Agricultural innovator Apeel offers a potential alternative to waste and spoilage through plant-derived products that can extend shelf life. Apeel extracts active compounds from the farm waste (for example, leaves, stems, peels) of specific crops to create its Edipeel line of FDA GRAS, certified organic products. Edipeel is available for bananas, lemons and limes, mangos, berries, green beans, and several others. The product is applied to the surface of the fruit or vegetable, where it creates a thin, edible barrier on the surface that slows down the rate of spoilage by reducing water loss, oxidation, and microbial activity; it is said to double shelf life.
Natural spoilage begins immediately post-harvest, so Edipeel is most beneficial when applied in the packing house. “By slowing the rate of spoilage, our customers are able to drive new revenue streams from products that couldn’t previously reach a market, or that otherwise would have been lost to spoilage,” says Apeel founder and CEO Dr. James Rogers.
Statistics on world hunger inspired Dr. Rogers to look for spoilage solutions. “Close to one in ten people in the world currently don’t have enough food to eat, and the United Nations reports that we’ll need 60 percent more food by 2050 to feed the growing population,” says Rogers. “The ability to extend the edible and marketable shelf life of fresh fruits and vegetables has never been more important.”
4. UC Santa Cruz Garden Celebrating 50th Anniversary
In 1967, the newest campus in the University of California system dedicated the Student Garden Project on one of its brush-covered hillsides.
UC Santa Cruz was a haven for alternative lifestyles and the garden celebrated organic production--a centerpiece of the community’s effort to create a healthier, more sustainable approach to growing food and flowers. The Student Garden Project grew into the UCSC Farm, and gave root to the Agroecology Program, which is now called the Center for Agroecology & Sustainable Food Systems (CASFS).
Generations of new organic farmers and gardeners have been trained at the facility, and the Center has helped shape a more sustainable food system through research and policy efforts.
In 2017, these accomplishments will be celebrated throughout the year in a variety of ways as the Center focus its attention on improving a healthy, socially-just food system for the next 50 years.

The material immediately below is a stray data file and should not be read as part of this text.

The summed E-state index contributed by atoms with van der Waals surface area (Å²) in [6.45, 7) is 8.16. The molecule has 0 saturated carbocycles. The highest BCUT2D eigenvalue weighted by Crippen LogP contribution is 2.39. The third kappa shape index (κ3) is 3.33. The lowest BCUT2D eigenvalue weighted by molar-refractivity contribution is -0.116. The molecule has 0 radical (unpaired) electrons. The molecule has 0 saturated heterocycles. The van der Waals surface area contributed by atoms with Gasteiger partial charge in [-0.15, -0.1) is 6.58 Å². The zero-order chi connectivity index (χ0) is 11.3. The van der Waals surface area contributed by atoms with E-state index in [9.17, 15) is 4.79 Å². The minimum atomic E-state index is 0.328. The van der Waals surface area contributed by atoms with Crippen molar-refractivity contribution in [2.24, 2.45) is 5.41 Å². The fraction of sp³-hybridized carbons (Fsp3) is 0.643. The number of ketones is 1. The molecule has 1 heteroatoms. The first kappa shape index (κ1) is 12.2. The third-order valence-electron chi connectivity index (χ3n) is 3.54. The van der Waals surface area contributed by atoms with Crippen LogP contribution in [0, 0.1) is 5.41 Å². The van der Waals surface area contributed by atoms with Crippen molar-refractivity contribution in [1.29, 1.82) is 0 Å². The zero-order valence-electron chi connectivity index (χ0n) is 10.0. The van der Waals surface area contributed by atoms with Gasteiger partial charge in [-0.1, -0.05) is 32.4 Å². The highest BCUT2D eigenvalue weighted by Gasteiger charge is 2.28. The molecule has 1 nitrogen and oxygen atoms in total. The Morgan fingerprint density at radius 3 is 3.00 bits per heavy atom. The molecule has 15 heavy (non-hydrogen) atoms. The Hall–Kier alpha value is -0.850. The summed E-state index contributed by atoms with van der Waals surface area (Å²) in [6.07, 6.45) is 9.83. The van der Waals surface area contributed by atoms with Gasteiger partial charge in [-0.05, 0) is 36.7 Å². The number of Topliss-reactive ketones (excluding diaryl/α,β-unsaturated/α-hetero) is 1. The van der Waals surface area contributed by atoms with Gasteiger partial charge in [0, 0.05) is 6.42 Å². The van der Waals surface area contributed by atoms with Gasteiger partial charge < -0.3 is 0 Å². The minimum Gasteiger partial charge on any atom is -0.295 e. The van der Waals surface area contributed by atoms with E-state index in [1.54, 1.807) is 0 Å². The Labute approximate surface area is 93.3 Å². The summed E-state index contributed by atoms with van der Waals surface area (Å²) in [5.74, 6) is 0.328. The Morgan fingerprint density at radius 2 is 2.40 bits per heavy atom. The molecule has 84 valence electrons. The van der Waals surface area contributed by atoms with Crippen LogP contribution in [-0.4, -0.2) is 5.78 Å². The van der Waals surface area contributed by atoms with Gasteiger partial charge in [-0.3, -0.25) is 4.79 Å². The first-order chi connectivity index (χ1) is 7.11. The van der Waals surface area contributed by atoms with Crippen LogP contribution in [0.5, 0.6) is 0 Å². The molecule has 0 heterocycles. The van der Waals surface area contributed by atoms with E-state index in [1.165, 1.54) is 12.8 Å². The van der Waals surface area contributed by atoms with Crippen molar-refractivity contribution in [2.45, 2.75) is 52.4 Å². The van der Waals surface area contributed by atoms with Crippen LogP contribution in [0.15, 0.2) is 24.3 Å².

In July, the Golden Anniversary will be officially celebrated at the First 50 Celebration & Symposium at UC Santa Cruz, July 28–30. Registration information for the symposium, as well as information on other celebratory events, is available on the UCSC website.
5. Late Author Crusaded for Organic Food Long Before It Was a Big Business
Long before Whole Foods Market Inc. entered the market in affluent neighborhoods across America, Beatrice Trum Hunter was promoting organic foods and fulminating against pesticides and food additives.
Ms. Trum Hunter wrote dozens of books, starting with “The Natural Foods Cookbook,” published in 1961 and promising “more radiant health and greater day-by-day energy.” She served as food editor of Consumers’ Research Bulletin and wrote hundreds of articles offering advice on nutrition, gardening and other topics. She shared research with Rachel Carson, author of “Silent Spring,” and provided material and editing help to Adelle Davis, who wrote “Let’s Eat Right to Keep Fit.”
Read more about her contributions to the organic industry here.
“Organic is no longer a niche market and everyone is taking notice. Salads are driving the growth and we will need lots more product and row crop availability. There is also a corresponding growth in conventional and I see a percentage of both continuing to grow.”
- Almassy Dane, Earthbound Farm